Pioneer life in the Benton Co. WA area
Chief Wolf Owned Many Horses and a Big Hearse
By BURTON 0. LUM
Tri-City Herald, Sunday, October 30, 1960, page 5.
Chief Wolf was quite a character. He owned thousands of wild horses which he ranged on the Pasco side of the Columbia. He was a tall well built man with a commanding personality and a shrewd quick mind. He had secured his large herds of horses by his astuteness. When he sold horses the buyers bought them one at a time. They gave him first the exact price of the animal and then he turned it over to them; thus, always getting his money first before he delivered the animal to the buyer. This method of sale also kept the transactions within his mathematical knowledge.
He knew the Chinook numerals of Ikt equals 1, Moxt equals 2, Klone equals 3, Lokit equals 4, Guinnum equals 5, Taghum equals 6, Sinnamoxt equals 7, Stotekin equals 8, Kwast equals 9, Tahtlelum equals 10, Tahtelum pe Ikt equals 11, Moxtahtelum equals 20, and Ikt Tuckamonuk equals 100. He also knew their values.
Chief Wolf never drank “Pia Water.” The horse buyers therefore were unable to get him drunk.
He was one of the few Indian chiefs of this region that was accredited with more than one wife or “Klutchman.” It was reported that he had three. They were all fine specimens of feminine Indian beauty, tall and stately varying in age from twenty to thirty five years. They dressed in the height of Indian fashion and the mold of Indian form. On their feet they wore buckskin or elk skin hand tanned, beaded moccasins. They did not wear socks or stockings on their feet. Leggings were worn from the top of the moccasins to the knee. These leggings were made of woolen cloth or buckskin, ornamented by fringe of same on the outerside of the calf. The undergarments varied with the weather conditions. The outer dress or garment was sleeveless, resembling somewhat a mother hubbard. It was held in at the waist by a buckskin thong or beaded belt. The garment extended below the knees, showing ten or twelve inches of the leggings. There were no buttons or lacings in this sleeveless garment. It was slipped on over the head. An undergarment with full length sleeves was worn beneath this dress. Some Indian women wore pockets attached to the belt at the waist, quite similar to the old fashioned chatlaine bags that were worn by the white ladies in the early days. The head coverings of the Indian women were few. They generally wore their hair braided in two braids which hung over their bosoms. The middle part in their hair they painted with red pigment and some times touched up their faces with the same. They wore around their necks many strings of beads and shell necklaces. Shell earrings were worn in their pierced ears. Bracelets of silver decorated their wrists and rings of silver, never gold, adorned their fingers. The Indian women, in the summer, often wore red bandanna handkerchiefs tied over their head and under their chin. Small woolen shawls were worn over their heads and fastened at the throat in colder weather. I never saw an Indian woman of the Tri-City region wearing a hat. Indian women did not wear a blanket as much as the men. One reason for this was that in wearing a blanket the use of one hand was quite restricted. The Indian women were kept so busy that it took both hands to perform their many duties.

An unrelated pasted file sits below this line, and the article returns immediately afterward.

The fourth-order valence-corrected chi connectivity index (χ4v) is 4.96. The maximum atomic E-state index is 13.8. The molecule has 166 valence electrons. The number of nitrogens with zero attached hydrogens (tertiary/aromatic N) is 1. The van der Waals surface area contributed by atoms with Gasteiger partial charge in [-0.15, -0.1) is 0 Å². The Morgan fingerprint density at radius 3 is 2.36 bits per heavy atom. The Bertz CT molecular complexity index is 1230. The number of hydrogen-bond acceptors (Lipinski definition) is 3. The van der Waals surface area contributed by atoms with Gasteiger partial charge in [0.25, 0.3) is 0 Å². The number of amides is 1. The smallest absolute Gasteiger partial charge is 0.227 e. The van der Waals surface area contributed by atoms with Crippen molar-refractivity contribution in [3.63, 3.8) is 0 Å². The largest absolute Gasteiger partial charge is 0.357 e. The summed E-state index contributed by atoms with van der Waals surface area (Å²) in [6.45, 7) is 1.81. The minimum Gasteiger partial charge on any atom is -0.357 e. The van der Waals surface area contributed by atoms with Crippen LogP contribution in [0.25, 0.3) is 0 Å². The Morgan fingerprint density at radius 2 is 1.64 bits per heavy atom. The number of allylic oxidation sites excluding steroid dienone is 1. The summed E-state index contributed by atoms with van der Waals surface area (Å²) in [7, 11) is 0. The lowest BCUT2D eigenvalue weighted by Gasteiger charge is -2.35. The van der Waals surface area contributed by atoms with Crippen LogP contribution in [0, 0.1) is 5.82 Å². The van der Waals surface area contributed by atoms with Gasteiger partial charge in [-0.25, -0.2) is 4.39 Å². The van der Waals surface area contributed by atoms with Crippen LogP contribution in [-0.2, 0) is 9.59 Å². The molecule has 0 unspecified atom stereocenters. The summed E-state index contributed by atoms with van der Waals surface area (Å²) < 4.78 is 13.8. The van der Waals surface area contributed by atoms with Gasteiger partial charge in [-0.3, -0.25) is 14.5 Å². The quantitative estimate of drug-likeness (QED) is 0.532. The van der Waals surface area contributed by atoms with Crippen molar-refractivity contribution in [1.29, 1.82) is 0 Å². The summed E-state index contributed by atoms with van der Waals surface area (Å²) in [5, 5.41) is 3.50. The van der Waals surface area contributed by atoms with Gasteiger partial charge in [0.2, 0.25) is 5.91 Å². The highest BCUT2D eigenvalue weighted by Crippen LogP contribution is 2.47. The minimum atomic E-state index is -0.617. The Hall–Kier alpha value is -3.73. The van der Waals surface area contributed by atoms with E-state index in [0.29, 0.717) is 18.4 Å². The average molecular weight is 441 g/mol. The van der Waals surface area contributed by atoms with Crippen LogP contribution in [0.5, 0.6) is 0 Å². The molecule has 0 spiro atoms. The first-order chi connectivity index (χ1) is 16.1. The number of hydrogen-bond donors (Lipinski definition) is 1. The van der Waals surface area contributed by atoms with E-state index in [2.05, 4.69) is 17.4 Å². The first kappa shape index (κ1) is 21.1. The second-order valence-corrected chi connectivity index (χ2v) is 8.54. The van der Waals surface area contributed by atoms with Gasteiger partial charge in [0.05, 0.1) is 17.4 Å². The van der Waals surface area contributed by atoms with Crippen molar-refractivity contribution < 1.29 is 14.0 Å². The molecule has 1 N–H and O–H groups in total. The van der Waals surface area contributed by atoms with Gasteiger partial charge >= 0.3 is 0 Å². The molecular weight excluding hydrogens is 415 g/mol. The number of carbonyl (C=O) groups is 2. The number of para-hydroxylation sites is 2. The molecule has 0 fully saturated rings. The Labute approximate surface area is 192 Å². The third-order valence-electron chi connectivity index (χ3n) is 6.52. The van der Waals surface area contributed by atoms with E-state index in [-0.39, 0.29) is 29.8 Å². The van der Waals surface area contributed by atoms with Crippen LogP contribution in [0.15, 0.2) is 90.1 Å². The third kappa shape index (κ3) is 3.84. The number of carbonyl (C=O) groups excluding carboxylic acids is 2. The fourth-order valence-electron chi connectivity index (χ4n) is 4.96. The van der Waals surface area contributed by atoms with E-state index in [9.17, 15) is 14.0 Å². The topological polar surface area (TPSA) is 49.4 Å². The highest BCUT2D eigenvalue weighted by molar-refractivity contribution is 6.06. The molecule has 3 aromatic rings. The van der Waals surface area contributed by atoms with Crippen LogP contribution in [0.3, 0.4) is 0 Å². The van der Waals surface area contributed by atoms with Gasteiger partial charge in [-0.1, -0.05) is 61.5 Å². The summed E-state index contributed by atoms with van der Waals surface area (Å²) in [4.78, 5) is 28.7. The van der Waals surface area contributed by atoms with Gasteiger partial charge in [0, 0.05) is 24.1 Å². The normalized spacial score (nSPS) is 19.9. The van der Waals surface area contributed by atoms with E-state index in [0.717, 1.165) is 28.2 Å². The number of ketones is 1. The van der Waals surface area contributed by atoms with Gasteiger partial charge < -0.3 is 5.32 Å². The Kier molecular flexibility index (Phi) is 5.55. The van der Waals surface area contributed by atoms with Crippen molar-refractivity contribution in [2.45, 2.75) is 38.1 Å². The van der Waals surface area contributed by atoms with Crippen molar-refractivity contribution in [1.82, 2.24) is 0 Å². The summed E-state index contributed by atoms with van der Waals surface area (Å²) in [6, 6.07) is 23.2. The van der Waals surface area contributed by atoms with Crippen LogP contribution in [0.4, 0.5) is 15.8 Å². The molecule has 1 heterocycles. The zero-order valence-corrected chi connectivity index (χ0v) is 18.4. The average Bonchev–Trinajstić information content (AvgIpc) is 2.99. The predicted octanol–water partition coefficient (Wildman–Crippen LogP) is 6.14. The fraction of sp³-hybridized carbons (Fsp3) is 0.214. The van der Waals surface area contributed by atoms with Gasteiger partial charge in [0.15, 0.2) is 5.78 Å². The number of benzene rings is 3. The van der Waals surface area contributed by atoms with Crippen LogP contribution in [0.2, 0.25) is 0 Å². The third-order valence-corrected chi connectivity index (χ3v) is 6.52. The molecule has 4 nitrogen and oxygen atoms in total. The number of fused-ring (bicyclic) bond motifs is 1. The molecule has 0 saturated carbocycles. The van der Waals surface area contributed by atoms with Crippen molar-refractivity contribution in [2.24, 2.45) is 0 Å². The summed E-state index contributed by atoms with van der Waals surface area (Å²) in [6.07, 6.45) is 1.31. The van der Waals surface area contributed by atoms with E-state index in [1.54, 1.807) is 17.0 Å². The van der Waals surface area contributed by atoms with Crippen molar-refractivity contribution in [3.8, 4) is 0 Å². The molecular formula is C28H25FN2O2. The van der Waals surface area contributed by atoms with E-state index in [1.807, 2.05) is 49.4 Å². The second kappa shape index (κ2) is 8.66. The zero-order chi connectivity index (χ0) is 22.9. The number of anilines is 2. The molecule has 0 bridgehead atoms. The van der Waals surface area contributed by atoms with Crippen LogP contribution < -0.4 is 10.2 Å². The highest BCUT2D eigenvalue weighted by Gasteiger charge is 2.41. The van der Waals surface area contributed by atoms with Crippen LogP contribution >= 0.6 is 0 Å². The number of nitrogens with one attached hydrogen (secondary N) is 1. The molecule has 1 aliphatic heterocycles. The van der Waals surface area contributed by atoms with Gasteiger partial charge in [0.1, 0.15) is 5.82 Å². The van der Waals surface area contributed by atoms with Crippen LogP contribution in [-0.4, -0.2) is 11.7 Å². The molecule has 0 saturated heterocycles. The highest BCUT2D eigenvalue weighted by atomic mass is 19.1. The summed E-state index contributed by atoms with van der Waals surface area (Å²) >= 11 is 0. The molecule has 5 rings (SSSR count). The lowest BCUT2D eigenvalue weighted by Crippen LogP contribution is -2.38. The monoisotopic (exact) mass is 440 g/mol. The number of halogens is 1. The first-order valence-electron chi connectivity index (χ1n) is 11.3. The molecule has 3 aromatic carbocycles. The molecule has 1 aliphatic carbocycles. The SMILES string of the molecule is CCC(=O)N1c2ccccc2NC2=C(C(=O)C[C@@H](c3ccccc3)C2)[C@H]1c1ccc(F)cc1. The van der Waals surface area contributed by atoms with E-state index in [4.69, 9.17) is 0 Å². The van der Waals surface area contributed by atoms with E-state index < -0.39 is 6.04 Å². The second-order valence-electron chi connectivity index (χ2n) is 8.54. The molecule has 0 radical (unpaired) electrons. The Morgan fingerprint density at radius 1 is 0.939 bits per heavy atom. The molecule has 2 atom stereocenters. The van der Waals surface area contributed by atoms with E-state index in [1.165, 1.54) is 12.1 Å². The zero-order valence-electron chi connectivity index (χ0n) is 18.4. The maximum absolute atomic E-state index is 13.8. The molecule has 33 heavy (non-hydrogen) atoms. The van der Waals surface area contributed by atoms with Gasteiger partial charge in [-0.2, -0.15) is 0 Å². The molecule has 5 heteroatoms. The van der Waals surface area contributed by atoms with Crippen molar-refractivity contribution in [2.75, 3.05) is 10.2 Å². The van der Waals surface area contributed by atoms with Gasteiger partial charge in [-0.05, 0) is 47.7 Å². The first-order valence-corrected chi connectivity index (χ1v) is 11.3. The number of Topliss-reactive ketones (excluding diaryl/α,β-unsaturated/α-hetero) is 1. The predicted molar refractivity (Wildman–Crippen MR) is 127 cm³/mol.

Indian women were very fond of small dogs which followed them everywhere. It was quite an amusing sight, in very hot weather, to see the Indian women with the soles of their moccasins reinforced with sheep pelt, to keep the hot sands from burning their feet, trudging along followed by their dogs whose feet they had wrapped in sheep pelt also. Chief Wolf, his wives, and their children, were very congenial and enjoyed each other’s company.
The Chief, upon completing a large horse sale, took his family to Walla Walla. He searched for a conveyance large enough to carry his entire family. The largest thing he could find was a huge hearse. The undertaker was very anxious to sell the hearse because it took four horses to pull it. The Chief bought the hearse. The driver of the huge hearse always wore a stovepipe hat, black suit, black boots, and gloves. He and the Chief were near the same size so the Chief dickered for the outfit and dressed himself in the garb, bought the four black horses and their black fly nets, piled his family into the hearse and drove back to Pasco. Sitting high on the drivers seat, clothed in his black outfit stove pipe hat and all, his large family squatting and reclining on the floor inside the hearse, was a sight never to be forgotten by the early day pioneers of Pasco.Return to Index of Burton Lum Articles